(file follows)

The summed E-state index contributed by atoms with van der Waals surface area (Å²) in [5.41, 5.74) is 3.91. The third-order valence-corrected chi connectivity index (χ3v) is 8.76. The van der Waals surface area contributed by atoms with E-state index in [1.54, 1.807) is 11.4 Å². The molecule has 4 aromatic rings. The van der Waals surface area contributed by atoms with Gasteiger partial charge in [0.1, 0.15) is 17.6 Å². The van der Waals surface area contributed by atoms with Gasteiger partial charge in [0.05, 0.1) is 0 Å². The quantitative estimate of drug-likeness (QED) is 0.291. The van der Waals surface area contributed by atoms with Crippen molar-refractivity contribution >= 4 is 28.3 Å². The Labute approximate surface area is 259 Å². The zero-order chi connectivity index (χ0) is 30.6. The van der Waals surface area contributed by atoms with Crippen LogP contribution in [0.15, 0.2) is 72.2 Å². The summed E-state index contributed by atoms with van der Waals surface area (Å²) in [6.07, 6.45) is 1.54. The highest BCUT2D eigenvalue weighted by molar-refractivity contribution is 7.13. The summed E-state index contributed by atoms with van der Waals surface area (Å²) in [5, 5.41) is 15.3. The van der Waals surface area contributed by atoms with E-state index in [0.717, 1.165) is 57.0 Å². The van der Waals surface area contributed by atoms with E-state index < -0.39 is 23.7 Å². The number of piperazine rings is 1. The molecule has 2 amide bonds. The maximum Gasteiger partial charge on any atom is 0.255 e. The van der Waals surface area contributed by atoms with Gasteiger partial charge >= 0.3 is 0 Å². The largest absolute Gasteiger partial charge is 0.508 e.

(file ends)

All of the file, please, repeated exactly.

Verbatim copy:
The summed E-state index contributed by atoms with van der Waals surface area (Å²) in [5.41, 5.74) is 3.91. The third-order valence-corrected chi connectivity index (χ3v) is 8.76. The van der Waals surface area contributed by atoms with E-state index in [1.54, 1.807) is 11.4 Å². The molecule has 4 aromatic rings. The van der Waals surface area contributed by atoms with Gasteiger partial charge in [0.1, 0.15) is 17.6 Å². The van der Waals surface area contributed by atoms with Gasteiger partial charge in [0.05, 0.1) is 0 Å². The quantitative estimate of drug-likeness (QED) is 0.291. The van der Waals surface area contributed by atoms with Crippen molar-refractivity contribution >= 4 is 28.3 Å². The Labute approximate surface area is 259 Å². The zero-order chi connectivity index (χ0) is 30.6. The van der Waals surface area contributed by atoms with Crippen LogP contribution in [0.15, 0.2) is 72.2 Å². The summed E-state index contributed by atoms with van der Waals surface area (Å²) in [6.07, 6.45) is 1.54. The highest BCUT2D eigenvalue weighted by molar-refractivity contribution is 7.13. The summed E-state index contributed by atoms with van der Waals surface area (Å²) in [5, 5.41) is 15.3. The van der Waals surface area contributed by atoms with E-state index in [0.717, 1.165) is 57.0 Å². The van der Waals surface area contributed by atoms with E-state index < -0.39 is 23.7 Å². The number of piperazine rings is 1. The molecule has 2 amide bonds. The maximum Gasteiger partial charge on any atom is 0.255 e. The van der Waals surface area contributed by atoms with Gasteiger partial charge >= 0.3 is 0 Å². The largest absolute Gasteiger partial charge is 0.508 e.